Despina Louca Despina Louca
Ph.D., 1997, Pennsylvania

Professor Louca studies phase transitions in condensed matter systems. Louca is interested in understanding how the underlying interactions involving the spin, charge and lattice degrees of freedom lead to emergent behaviors and properties such as polaron formation, Jahn-Teller type distortions, spin and charge density waves, superconductivity and quantum spin liquid states. The most recent systems of interest include topological insulators and semimetals, spintronic antiferromagnets of the I-Mn-V class, transition metal dichalcogenides, disorder ... More>

Joseph Poon Joseph Poon
Ph.D., 1978, California Institute of Technology

My research group currently focuses on three projects: (i) Experimental and computational study of thermoelectric properties of narrow-gap semiconductors and semimetals. The narrow-bandgap semiconductors studied are often in the proximity of topological semimetals that show unusual thermo-magnetic and electrical transport properties. (ii) Synthesis of thin films and computational study of ferrimagnetic and antiferromagnetic heterostructures that show skyrmionic state and anomalous Hall effect. The unique magnetic spin texture and fast dynamics are ideal for low-power and ultrafast ... More>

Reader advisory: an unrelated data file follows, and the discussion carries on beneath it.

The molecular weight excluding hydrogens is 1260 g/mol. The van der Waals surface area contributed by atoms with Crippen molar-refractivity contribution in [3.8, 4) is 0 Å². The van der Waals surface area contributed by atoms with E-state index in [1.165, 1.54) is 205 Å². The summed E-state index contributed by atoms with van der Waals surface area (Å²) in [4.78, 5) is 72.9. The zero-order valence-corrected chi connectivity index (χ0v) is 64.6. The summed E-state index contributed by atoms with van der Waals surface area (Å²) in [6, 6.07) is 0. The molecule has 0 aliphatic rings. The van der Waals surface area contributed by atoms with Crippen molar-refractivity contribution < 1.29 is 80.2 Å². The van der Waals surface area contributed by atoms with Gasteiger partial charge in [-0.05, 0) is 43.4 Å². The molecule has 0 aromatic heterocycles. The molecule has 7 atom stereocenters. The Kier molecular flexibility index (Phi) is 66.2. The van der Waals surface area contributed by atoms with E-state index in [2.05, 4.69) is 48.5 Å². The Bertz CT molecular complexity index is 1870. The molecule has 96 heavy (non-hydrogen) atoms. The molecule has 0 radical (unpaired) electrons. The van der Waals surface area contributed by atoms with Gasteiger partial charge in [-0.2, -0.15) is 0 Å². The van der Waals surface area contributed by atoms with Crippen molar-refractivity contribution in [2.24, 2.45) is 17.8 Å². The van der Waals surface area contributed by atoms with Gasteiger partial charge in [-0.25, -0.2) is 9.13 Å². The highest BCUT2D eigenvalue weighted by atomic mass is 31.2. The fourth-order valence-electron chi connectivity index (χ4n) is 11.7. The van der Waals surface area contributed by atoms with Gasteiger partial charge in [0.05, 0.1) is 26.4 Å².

Bellave S. Shivaram Bellave S. Shivaram
Ph.D., 1984, Northwestern

Professor Shivaram is a condensed matter experimentalist whose research spans a wide variety of key areas. His scientific career started with  work on the quantum fluid, liquid 3He, a strongly correlated Fermi system, focusing on its acoustic properties in the superfluid state. He has stayed with the theme of strongly correlated Fermi systems investigating their superconducting and magnetic properties at very low temperatures and high magnetic fields.  A significant portion of his work has focused on the thermodynamic, electromagnetic and acoustic properties of ... More>

Jongsoo Yoon Jongsoo Yoon
Ph.D., 1997, Penn State

My research is focused on understanding of phases and phase transitions in two dimensional (2D) electronic systems such as thin superconductor or metal films and semiconductor heterostructure or quantum well. At sufficiently low temperatures and high magnetic fields, these 2D systems exhibit many interesting quantum phenomena including integer and fractional quantum Hall effect, quantum phase transitions, and electron crystallization. However, many aspects of these phenomena are poorly understood. More>